"Chibiabos! Chibiabos!
He is dead, the sweet musician!"
From the wigwam sang the robin,
Sang the robin, the Opechee,
"Chibiabos! Chibiabos!
He is dead, the sweetest singer!"
And at night through all the forest
Went the whippoorwill complaining,
Wailing went the Wawonaissa,
"Chibiabos! Chibiabos!
He is dead, the sweet musician!
He the sweetest of all singers!"
Then the Medicine-men, the Medas,
The magicians, the Wabenos,
And the Jossakeed...Read more of this...

by Dickinson, Emily
...I dreaded that first Robin, so,
But He is mastered, now,
I'm some accustomed to Him grown,
He hurts a little, though—

I thought if I could only live
Till that first Shout got by—
Not all Pianos in the Woods
Had power to mangle me—

I dared not meet the Daffodils—
For fear their Yellow Gown
Would pierce me with a fashion
So foreign to my own—

I wished the Grass w...Read more of this...

by Hood, Thomas
The roses red and white, 
The violets and the lily cups-- 
Those flowers made of light! 
The lilacs where the robin built, 
And where my brother set 
The laburnum on his birthday,-- 
The tree is living yet!

I remember, I remember 
Where I was used to swing, 
And thought the air must rush as fresh 
To swallows on the wing; 
My spirit flew in feathers then 
That is so heavy now, 
The summer pools could hardly cool 
The fever on my brow.

I remember, I remember 
T...Read more of this...

by Keats, John
...Canary wine?
Or are fruits of Paradise
Sweeter than those dainty pies
Of venison? O generous food!
Drest as though bold Robin Hood
Would, with his maid Marian,
Sup and bowse from horn and can.

 I have heard that on a day
Mine host's sign-board flew away,
Nobody knew whither, till
An astrologer's old quill
To a sheepskin gave the story,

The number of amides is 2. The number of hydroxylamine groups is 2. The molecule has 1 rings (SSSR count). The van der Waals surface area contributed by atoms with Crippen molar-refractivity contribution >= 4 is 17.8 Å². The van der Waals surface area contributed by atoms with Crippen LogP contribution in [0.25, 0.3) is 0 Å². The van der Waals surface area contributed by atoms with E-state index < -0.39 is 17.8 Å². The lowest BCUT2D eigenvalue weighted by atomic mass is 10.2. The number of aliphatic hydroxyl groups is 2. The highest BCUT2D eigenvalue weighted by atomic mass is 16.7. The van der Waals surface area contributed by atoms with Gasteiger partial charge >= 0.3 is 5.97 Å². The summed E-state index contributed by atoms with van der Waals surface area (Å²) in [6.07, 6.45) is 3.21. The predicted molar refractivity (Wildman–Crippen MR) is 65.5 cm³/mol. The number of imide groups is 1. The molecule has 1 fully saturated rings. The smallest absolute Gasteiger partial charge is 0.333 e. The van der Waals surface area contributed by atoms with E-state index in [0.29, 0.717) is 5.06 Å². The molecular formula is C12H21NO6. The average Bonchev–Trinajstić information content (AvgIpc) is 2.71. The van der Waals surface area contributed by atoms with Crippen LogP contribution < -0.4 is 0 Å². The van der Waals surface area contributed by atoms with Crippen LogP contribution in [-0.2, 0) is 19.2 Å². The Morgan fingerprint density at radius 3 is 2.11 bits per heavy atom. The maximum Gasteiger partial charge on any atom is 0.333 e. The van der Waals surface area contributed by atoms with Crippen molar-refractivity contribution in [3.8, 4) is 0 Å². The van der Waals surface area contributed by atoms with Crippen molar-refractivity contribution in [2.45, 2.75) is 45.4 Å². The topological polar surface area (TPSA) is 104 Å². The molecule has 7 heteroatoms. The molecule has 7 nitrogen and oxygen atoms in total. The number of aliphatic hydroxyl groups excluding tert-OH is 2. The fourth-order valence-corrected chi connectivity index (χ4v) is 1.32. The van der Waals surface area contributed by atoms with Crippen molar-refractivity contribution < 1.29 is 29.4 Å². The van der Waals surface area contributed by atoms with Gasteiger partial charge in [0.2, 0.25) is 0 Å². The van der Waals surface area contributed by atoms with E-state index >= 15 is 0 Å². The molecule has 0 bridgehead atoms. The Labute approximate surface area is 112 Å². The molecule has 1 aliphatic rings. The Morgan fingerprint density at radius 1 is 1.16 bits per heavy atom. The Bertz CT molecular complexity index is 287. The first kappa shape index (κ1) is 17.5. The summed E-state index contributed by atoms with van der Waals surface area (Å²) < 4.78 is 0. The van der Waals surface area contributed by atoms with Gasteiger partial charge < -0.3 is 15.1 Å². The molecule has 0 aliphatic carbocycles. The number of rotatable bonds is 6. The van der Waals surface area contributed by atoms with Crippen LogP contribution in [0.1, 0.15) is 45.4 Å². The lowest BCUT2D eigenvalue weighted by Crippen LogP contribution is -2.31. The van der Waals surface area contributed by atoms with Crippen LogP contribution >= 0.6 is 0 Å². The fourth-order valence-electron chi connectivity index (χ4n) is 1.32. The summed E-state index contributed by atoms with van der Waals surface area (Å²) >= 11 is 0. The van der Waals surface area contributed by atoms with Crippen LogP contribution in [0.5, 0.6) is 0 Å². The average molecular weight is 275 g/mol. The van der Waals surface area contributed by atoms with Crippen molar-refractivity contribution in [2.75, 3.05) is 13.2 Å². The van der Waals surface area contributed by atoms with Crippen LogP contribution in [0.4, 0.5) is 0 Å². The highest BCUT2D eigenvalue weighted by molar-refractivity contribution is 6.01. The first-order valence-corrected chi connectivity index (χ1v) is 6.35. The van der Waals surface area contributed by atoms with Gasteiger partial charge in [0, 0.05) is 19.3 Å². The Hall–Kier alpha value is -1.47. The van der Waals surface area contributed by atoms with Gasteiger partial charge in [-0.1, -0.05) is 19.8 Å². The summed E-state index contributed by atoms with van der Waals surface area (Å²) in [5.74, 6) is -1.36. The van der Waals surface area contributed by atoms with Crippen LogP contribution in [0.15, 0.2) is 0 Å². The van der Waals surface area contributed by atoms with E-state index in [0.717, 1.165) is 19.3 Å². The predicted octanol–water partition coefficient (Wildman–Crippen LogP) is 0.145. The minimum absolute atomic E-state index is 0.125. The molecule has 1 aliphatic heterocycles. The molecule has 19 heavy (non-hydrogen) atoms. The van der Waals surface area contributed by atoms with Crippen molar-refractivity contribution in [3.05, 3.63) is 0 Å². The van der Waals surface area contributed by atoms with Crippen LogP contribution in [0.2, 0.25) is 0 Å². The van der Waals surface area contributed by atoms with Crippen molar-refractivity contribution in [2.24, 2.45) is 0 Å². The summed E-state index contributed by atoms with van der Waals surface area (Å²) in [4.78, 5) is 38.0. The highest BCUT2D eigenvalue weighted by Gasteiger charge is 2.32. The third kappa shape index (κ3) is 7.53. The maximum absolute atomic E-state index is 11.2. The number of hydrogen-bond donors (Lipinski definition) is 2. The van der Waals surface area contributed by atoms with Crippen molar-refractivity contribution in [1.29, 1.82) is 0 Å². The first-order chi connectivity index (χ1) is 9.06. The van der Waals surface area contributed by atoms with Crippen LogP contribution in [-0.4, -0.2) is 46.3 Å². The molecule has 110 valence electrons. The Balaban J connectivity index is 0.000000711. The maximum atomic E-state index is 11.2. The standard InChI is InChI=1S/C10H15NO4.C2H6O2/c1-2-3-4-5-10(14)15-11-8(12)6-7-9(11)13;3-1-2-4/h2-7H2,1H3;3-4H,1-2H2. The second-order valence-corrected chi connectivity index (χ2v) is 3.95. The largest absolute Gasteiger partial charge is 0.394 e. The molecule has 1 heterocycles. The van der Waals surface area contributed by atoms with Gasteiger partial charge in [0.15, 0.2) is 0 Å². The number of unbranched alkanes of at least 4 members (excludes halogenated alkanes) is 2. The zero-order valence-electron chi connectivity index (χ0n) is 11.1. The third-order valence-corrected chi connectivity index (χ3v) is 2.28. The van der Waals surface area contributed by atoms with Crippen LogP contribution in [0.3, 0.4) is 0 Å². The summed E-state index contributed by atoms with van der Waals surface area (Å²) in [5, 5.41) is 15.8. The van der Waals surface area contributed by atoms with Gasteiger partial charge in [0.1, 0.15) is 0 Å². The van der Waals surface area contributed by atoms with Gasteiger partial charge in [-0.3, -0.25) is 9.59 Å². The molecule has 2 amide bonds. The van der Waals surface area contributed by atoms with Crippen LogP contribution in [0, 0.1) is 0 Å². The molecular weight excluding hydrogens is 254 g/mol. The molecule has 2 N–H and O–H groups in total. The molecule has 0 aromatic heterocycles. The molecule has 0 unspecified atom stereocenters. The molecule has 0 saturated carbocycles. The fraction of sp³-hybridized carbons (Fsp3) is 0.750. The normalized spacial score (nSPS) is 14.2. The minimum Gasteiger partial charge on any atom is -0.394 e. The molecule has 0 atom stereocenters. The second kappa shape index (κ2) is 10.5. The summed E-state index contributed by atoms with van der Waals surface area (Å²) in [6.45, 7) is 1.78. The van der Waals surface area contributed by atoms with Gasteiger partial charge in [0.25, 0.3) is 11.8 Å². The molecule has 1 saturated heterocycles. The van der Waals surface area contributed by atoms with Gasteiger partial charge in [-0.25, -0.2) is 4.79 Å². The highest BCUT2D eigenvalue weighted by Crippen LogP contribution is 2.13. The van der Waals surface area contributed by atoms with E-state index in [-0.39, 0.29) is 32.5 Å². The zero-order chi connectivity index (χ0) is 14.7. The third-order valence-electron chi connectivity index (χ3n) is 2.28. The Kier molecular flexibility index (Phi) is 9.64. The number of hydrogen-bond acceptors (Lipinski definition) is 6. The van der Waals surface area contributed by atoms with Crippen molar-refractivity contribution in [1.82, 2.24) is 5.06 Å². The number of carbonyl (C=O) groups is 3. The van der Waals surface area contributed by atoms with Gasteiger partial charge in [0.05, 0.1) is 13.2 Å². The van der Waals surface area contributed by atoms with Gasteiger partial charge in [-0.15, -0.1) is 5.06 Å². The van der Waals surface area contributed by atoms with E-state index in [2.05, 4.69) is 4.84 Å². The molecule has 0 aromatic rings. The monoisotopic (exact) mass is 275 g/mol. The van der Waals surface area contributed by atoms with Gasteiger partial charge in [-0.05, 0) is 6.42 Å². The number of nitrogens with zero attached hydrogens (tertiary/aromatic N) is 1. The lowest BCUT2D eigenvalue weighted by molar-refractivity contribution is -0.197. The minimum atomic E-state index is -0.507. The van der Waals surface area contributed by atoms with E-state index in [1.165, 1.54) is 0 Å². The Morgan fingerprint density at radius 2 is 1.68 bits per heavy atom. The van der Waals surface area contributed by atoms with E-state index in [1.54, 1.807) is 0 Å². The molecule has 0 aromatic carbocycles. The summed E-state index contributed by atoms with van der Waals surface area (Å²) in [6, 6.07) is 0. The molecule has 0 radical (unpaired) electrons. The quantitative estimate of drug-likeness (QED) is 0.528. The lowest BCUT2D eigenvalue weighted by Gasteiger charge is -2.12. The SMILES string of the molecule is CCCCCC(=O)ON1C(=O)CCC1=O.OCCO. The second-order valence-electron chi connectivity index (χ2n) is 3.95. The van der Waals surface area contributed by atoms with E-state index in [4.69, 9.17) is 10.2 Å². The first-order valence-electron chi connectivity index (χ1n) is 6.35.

Said he saw you in your glory,
Underneath a new old sign
Sipping beverage divine,
And pledging with contented smack
The Mermaid in the Zo...Read more of this...

by Hood, Thomas
...I remember
The roses, red and white,
The violets, and the lily-cups--
Those flowers made of light!
The lilacs where the robin built,
And where my brother set
The laburnum on his birthday,--
The tree is living yet!

I remember, I remember
Where I was used to swing,
And throught the air must rush as fresh
To swallows on the wing;
My spirit flew in feathers then
That is so heavy now,
And summer pools could hardly cool
The fever on my brow.

I remember, I remember
The fir fre...Read more of this...

by Ammons, A R
...lleted as mint seed), baby rhinoceros
****, splashy jaybird ****, mockingbird ****

(dive-bombed with the aim of song), robin **** that
oozes white down lawnchairs or down roots under roosts,
chicken **** and chicken mite ****, pelican ****, gannet

**** (wholesome guano), fly **** (periodic), cockatoo
****, dog **** (past catalog or assimilation),
cricket ****, elk (high plains) ****, and

tiny scribbled little shrew ****, whale **** (what
a sight, deep assumption), mandril ...Read more of this...

by Whittier, John Greenleaf
...he wood;
How the tortoise bears his shell,
How the woodchuck digs his cell,
And the ground-mole sinks his well;
How the robin feeds her young,
How the oriole's nest is hung;
Where the whitest lilies blow,
Where the freshest berries grow,
Where the ground-nut trails its vine,
Where the wood-grape's clusters shine;
Of the black wasp's cunning way,
Mason of his walls of clay,
And the architectural plans
Of gray hornet artisans!
For, eschewing books and tasks,
Nature answers all ...Read more of this...

by Wilde, Oscar
...outh, would never spread
Their azure tents between the Attic vines;